3. 3.Oral Presentation with Audiovisual Resources: This time, the oral presentation is accompanied by a video that supports the explanations. This video may comprise clips of commercial films or Internet videos.

  4. 4.Oriented Research: A guided inquiry activity to acquire some scientific knowledge. This method is sometimes termed inquiry-based learning. We have adopted this different name because autonomous research, although guided by the teacher, was prevalent rather than the question itself. The students worked in teams to take up a complex problem based on some scientific topic. The teacher only facilitated the acquisition of knowledge.

  5. 5.Hands-On Activities: Traditional laboratory work with a prior explanation. The students worked in teams to actually carry out the experiments with their own hands.

As can be seen, the pure oral presentation is linked with the traditional one-way transmission educational paradigm, while the other strategies can readily be assigned to more innovative methodological approaches.

The working subject was entitled Knowledge of the Natural Environment in Primary Education. It is focused on teaching both didactic strategies and the content knowledge of natural science. For this reason, each of the five teaching methods was applied to a specific part of the subject (a summary of this division is given in Table 1).

Finally, the students were asked to identify the main reason for feeling the prevalent emotions, choosing from personal disposition, teaching methodology, the subject being taught, or other reasons.

Teaching method

Science content

Didactic content

Nº of sessions

Pure oral presentation

Contextual reference

Misconceptions and naïve ideas in science education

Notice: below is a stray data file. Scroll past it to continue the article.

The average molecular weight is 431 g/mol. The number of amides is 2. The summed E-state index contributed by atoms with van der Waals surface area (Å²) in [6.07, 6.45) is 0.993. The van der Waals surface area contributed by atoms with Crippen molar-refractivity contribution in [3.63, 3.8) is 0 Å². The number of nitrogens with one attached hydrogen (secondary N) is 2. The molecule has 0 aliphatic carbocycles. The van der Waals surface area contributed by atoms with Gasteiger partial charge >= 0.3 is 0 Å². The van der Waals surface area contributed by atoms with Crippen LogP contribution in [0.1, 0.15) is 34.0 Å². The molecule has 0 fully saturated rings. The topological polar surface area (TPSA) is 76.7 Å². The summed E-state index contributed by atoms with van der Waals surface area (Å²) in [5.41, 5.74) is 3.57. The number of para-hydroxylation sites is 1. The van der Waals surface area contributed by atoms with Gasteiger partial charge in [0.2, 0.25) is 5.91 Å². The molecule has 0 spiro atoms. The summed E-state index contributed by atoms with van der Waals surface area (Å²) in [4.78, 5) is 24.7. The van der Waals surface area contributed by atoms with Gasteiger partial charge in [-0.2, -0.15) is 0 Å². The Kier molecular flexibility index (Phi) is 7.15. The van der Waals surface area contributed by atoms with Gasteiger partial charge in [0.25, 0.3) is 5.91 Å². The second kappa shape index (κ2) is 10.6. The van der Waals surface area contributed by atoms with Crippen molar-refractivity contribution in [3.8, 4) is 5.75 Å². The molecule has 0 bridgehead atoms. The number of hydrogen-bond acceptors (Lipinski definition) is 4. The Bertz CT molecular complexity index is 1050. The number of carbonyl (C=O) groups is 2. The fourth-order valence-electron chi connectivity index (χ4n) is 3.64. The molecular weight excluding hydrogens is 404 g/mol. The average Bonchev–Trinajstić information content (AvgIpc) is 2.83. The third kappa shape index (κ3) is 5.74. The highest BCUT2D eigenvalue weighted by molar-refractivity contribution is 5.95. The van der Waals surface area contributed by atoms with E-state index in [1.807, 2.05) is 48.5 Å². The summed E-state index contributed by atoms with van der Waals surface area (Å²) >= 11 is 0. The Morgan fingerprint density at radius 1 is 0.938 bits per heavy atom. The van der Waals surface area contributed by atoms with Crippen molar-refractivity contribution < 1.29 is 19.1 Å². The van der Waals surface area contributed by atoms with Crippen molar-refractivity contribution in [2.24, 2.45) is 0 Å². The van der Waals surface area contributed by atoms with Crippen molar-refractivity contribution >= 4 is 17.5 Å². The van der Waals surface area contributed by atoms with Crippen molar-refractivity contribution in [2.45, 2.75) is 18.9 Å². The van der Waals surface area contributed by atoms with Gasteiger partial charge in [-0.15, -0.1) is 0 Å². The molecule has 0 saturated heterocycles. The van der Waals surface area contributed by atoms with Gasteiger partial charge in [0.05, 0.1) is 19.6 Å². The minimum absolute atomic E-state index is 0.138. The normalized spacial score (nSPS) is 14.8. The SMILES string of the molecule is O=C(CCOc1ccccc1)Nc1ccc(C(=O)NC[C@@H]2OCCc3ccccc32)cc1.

Constructivism in science teaching

6

Gamification

Phase changes of matter

Significant learning

Misconceptions and naïve ideas in science education

3

Audiovisual-supported presentation

Contextual reference

Oral presentation, verbal learning and master class in science teaching

2

Hands-on activities

Phase changes of matter

Basic thermology, heat transfer

Solubility, colligative properties

Density, buoyancy, Archimedes principle

Designing laboratory activities for primary education

The laboratory notebook for primary students

3

Oriented research

Phase changes of matter

Basic thermology, heat transfer

Didactic application of problem solving

3

Table 1. Distribution of the content in each teaching method

3. Results and Discussion

3.1. Qualitative Description of the Sample

Apart from the large number of students this work dealt with, the fact that they were prospective primary teachers in a Faculty of Education (rather than one of Science or similar) makes this sample relatively different from others. The general profile of a standard student in this course merits a specific description that is based not only on quantitative data, but also, and above all, on personal and direct observation:

  1. a)As Jeong et al. (2016) recently pointed out, the academic background of students in this degree course is mainly linked to social science or arts studies. Moreover, they do not identify their studies aimed at becoming a primary education teacher as being science, and obviously they do not think that much science content needs to be known to be a good primary school teacher.